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To Fereshteh Jahaniani:

"In the 1st podcast, you mentioned elevated antiphospholipid antibodies in Long Covid (and ME/CFS) w/ endothelial dysfunction. So, to clarify, the autoantibodies in these cases are likely a good thing, where our bodies are attempting to clear out excess phospholipids?

Is it possible that having elevated anti-phosphatidylserine or other antiphospholipid antibodies could perhaps be due to the molecular mimicry form of autoimmunity?

For example, there are studies demonstrating how a persistent SARS-CoV-2 or Enterovirus can spread via extracellular vesicles formed of phospholipids. Is this something that our immune system might be able to detect and with compromised self-tolerance, perhaps lead to this type of molecular mimicry, where our bodies mistakenly attack phospholipids in other sites?

If so, would would be the implications of something like this?"
 

sometexan84

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To Anna Brooks:

"Since the 1980's there have been dozens of studies looking at cellular immune abnormalities in ME/CFS looking for common denominators. Very few findings are consistent.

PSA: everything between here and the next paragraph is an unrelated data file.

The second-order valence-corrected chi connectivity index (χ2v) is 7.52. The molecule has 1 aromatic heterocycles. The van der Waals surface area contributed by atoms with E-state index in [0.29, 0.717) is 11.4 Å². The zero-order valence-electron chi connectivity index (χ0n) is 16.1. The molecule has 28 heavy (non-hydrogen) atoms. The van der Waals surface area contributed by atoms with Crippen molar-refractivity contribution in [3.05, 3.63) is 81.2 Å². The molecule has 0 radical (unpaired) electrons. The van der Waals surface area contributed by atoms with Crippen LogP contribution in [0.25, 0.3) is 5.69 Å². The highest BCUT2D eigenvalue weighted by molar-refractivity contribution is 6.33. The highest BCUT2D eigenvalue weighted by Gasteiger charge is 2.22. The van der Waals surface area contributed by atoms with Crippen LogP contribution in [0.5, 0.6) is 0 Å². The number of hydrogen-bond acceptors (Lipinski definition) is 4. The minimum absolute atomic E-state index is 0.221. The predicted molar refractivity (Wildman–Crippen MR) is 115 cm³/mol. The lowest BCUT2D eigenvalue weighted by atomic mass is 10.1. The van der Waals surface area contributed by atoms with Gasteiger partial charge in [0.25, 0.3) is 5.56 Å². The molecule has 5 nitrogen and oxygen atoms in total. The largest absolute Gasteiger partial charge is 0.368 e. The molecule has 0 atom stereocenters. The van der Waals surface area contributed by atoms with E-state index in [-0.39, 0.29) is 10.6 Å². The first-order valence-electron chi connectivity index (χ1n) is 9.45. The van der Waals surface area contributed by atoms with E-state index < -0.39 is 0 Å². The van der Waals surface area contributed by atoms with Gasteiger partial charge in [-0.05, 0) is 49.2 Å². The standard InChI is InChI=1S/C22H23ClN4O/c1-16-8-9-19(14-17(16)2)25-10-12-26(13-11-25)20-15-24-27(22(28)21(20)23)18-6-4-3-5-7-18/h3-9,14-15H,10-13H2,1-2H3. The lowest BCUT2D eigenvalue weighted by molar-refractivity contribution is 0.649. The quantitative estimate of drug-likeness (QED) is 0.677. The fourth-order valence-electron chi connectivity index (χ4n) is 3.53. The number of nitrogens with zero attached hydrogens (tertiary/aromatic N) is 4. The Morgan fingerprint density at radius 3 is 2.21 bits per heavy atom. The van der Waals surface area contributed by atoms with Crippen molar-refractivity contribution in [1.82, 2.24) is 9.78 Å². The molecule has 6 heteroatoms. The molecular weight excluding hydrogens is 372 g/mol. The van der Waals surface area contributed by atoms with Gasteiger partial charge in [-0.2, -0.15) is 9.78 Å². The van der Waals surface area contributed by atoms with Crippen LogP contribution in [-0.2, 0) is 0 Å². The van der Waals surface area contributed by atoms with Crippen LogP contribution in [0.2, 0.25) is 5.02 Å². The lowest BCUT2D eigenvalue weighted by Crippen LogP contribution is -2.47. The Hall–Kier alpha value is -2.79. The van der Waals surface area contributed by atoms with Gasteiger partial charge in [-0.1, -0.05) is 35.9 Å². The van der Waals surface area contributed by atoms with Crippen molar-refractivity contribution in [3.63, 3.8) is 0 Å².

However, there are a few outliers that stand out and are perhaps significant. Is there anything you can tell us about these cell sub-sets?

Consistent results in multiple ME/CFS studies...

Increased CD5, CD19, CD20, CD21 B cells

Increased CD26 expression

Decreased CD56 cells
 

sometexan84

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@Martin aka paused||M.E. Oh man, so I am actually listening to that entire podcast you did w/ Dr Fereshteh Jahaniani .... and I was not expecting much, but I actually agree w/ a lot of what she's saying.

There are docs that I do not give enough credit to. Which, is honestly kind of eye-opening for me, lol, so thanks!

There are some specific things she mentioned that I agree w/... but more importantly, I like how she mentions the broadness of the disease, and just the unassuming nature of her... honestly, I'd never heard of her before.